TCS Daily

Outsourcing Teaching

By James D. Miller - May 27, 2005 12:00 AM

Outsourcing hasn't gone far enough: the U.S. should start using Indian-based teachers. Smart, inexpensive, English-speaking Indians already help Americans with software design, computer support and tax preparation. Through satellites and the Internet workers in India can be connected, with mere millisecond delays, to Americans in need. Outsourcing jobs to India has saved Americans billions while actually increasing the quality and competitiveness of many of our industries. We should now apply outsourcing to education, the American industry most in need of improvement.

Like most teachers, I find grading to be the least interesting aspect of my job. I would gladly teach extra classes if I could in return be freed from the drudgery of grading. My employer, Smith College, should hire a few score smart Indians to grade for their faculty and in return Smith should expect its professors to spend more time in the classroom.

High schools should similarly outsource their grading to Indians. Because U.S. teachers find grading so mind-numbingly boring, outsourcing grading would make teaching a far more attractive profession, thereby allowing high schools to recruit better teachers without necessarily having to increase salaries.

I suspect that Indians would do a far better job grading than U.S. teachers currently do. Because of their much lower average standard of living, earning a few dollars an hour grading American school assignments would be a fantastic job for many talented Indians. Indians would therefore bring an enthusiasm to grading that most American teachers, including myself, lack.

Indians, moreover, could do more than just grade papers. They could run entire classes. Online college courses such as those offered by the University of Phoenix show the possibility of teaching via the Internet, and teenagers' love of video games proves that students are capable of long-term thoughtful interactions with their computer. High schools and colleges should use the Internet to have some of their classes remotely taught. The teachers would have audio and video connections with their American students. It would be prohibitively expensive to hire one American teacher for every five students. But because wages in India are so much lower than in the U.S., schools could afford, say, 5:1 student: teacher ratios if they outsourced education.

Of course, teachers in India wouldn't be able to discipline their American students, so the outsourcing would only work for well-behaved students. But students with Indian teachers could benefit from large amounts of individual "face" time with their instructors. Low student / teacher ratios would also allow schools to offer a diversity of classes that they couldn't afford without using outsourcing.

High school math and science programs would greatly benefit from outsourcing. Because American adults with strong math and science skills have very good job prospects, it's difficult for high schools to attract strong teachers in these fields. But for wages far below what even high school food service workers make, very talented and technically proficient Indians would love to become teachers.

If Indians weren't permitted to teach entire classes, they could at least act as tutors or teaching assistants. Every high school math teacher, for example, could be given an Indian helper who would be available from 5-10 pm each night to help students with their homework. To prevent any child from being left behind, schools could give students in danger of failing two hours of individual tutoring time with an Indian teacher each weeknight. And at the other end of achievement gifted students could be assigned tutors who would facilitate their exploration of advanced topics.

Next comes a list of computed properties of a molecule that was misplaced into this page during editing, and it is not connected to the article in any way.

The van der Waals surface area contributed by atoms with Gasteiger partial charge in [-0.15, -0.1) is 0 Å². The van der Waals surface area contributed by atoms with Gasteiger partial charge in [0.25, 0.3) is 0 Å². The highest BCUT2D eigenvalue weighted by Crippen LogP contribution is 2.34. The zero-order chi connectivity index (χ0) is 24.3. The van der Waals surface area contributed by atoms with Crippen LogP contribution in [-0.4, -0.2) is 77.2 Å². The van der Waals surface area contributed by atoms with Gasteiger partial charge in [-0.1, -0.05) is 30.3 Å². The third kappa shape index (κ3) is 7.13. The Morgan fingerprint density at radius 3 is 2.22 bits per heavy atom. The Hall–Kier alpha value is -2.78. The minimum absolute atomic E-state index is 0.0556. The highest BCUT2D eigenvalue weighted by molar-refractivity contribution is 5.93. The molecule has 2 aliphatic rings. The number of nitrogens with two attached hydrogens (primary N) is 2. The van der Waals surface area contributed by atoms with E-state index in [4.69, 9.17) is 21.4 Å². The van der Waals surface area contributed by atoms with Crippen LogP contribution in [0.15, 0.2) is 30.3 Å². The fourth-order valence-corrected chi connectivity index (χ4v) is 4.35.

Outsourcing wouldn't have to be limited to hiring Indians, and indeed foreign language classes could greatly benefit from outsourcing teaching to non-English speaking countries. For example, given the large number of poor people in the world who speak and write Spanish, there is no reason every American taking Spanish shouldn't have his own private instructor. Even earning just $2 an hour would be a fantastic life-changing wage for many Spanish speakers, yet at this low wage schools could afford to hire private teachers for each of their students.

Ironically, outsourcing education would make it easier for parents to home school their children. While staying at home, children could use the Internet to connect with teachers across the world. Parents, furthermore, would have many possible classes and teachers to choose from and so could insure that their children's education reflected their parental values.

Having U.S. students taught by foreigners would increase Americans' knowledge of other cultures. Rather than merely reading about other peoples, our students would get to talk with people throughout the world. Similarly, outsourcing education would allow many foreigners to interact directly with Americans and not base their judgments of us on how Americans are depicted in Hollywood movies.

Some of the best minds on the planet are trapped in poor countries, currently doomed to a miserable standard of living. But through educational outsourcing U.S. schools could directly tap these minds employing them to teach our children. Such outsourcing would not only lift many third world people out of poverty but also help the U.S. grow her 21st century knowledge economy.

James D. Miller writes The Game Theorist column for TCS and is the author of Game Theory at Work.


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